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2500 milliseconds. That's about all the time I had to absorb what was about to happen.

I was 15 minutes into my 22 mile commute home last night. It was quite chilly, and I was idly thinking about putting on more layers while I was stopped. I was at the intersection to cross Highway 34, which is busy enough to need a signal light, but never seems to get one. There is generally a long wait to cross on a bicycle. I checked to make sure my headlight was flashing, and reached back behind the commuter trunk to turn on the rear red blinky. It seemed to be lost in the folds, so to speak, because my new trunk bag was very long and I was having trouble finding where I had clipped it. While fumbling with the blinky, I made eye contact with a guy in a Mitsubitsi, who pulled up alongside to make the same Highway 34 crossing.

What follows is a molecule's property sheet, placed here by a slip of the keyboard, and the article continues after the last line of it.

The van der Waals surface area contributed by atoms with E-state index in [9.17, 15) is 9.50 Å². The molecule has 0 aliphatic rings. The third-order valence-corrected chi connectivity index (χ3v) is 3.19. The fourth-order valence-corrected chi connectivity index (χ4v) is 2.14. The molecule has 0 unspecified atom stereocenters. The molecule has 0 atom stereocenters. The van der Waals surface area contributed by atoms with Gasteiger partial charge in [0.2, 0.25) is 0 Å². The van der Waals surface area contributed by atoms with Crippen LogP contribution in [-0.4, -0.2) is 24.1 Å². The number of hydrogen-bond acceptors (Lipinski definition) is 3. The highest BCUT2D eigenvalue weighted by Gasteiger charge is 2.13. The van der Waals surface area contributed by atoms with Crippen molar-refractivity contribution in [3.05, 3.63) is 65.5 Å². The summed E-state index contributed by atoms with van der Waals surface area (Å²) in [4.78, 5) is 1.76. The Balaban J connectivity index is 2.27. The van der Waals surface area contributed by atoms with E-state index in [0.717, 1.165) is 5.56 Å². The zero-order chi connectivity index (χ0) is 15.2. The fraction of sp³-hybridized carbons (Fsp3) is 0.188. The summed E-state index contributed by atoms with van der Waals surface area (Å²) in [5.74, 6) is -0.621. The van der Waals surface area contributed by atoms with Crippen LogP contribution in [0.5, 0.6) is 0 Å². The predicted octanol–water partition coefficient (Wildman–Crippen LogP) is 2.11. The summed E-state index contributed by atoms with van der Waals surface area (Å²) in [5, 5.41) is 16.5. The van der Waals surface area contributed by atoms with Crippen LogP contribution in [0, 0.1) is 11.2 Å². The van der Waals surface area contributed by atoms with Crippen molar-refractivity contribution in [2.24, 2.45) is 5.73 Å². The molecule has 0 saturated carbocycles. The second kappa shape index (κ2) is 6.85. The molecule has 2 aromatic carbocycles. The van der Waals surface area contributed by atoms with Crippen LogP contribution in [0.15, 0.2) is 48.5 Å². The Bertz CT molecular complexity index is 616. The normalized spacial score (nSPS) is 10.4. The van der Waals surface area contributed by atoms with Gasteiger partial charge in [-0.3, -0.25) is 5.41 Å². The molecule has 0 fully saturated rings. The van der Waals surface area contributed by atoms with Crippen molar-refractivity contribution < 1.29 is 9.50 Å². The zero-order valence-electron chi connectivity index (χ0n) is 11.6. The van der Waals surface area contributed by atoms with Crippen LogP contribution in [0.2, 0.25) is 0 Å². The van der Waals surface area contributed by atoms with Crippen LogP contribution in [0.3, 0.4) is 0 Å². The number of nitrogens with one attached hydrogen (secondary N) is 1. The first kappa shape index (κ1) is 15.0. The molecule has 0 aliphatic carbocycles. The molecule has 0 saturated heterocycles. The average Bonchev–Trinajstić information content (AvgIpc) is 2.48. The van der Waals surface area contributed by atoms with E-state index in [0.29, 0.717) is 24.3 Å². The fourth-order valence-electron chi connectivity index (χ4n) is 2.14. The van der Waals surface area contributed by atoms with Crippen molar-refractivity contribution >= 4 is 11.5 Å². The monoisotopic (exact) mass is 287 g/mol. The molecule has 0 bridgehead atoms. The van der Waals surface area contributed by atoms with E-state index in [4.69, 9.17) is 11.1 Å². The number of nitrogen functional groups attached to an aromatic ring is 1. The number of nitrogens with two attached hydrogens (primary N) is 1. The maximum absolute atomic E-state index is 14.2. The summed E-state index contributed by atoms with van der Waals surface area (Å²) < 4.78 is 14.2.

East bound traffic was clear for over 1/2 a mile, and there was a westbound pickup turning right onto the road we were on. I could see a little blue sedan behind him, staying in the 'slow' lane, westbound. All of the sudden, the guy in the Mitsu pulls out into the highway, and then sees the blue sedan – about 60 feet away at 55 mph! I watched in horror, thinking: “Crap! I am about to get run over by two cars in rapid succession!” Fortunately the blue sedan cartwheeled the Mitsu away from me.

Now, he was skidding and careening straight towards me. I had no time to do any thing. The next I knew, my bike was flying away, still attached to my shoe, right hand on the handlebar, and I was balanced, almost floating on the edge of the hood/grill area of the car.

That lasted about for what seemed like several seconds – I even thought: “Weird! I am almost floating in front of this guy.” More like the blink of an eye, and I was weightless, flying through the air, trying to see where I was going to land. More weird thoughts from time-slowed-down-land: “I still have my bike! If I can just get twisted around and set it down gently…” THUMP! I hit hard, face-first, in a very wet grassy ditch, gently sloping sides, and about two feet of water in the bottom. I remember the intense pain in my back, and thinking “Great! I am going to drown in a ditch with a broken back!”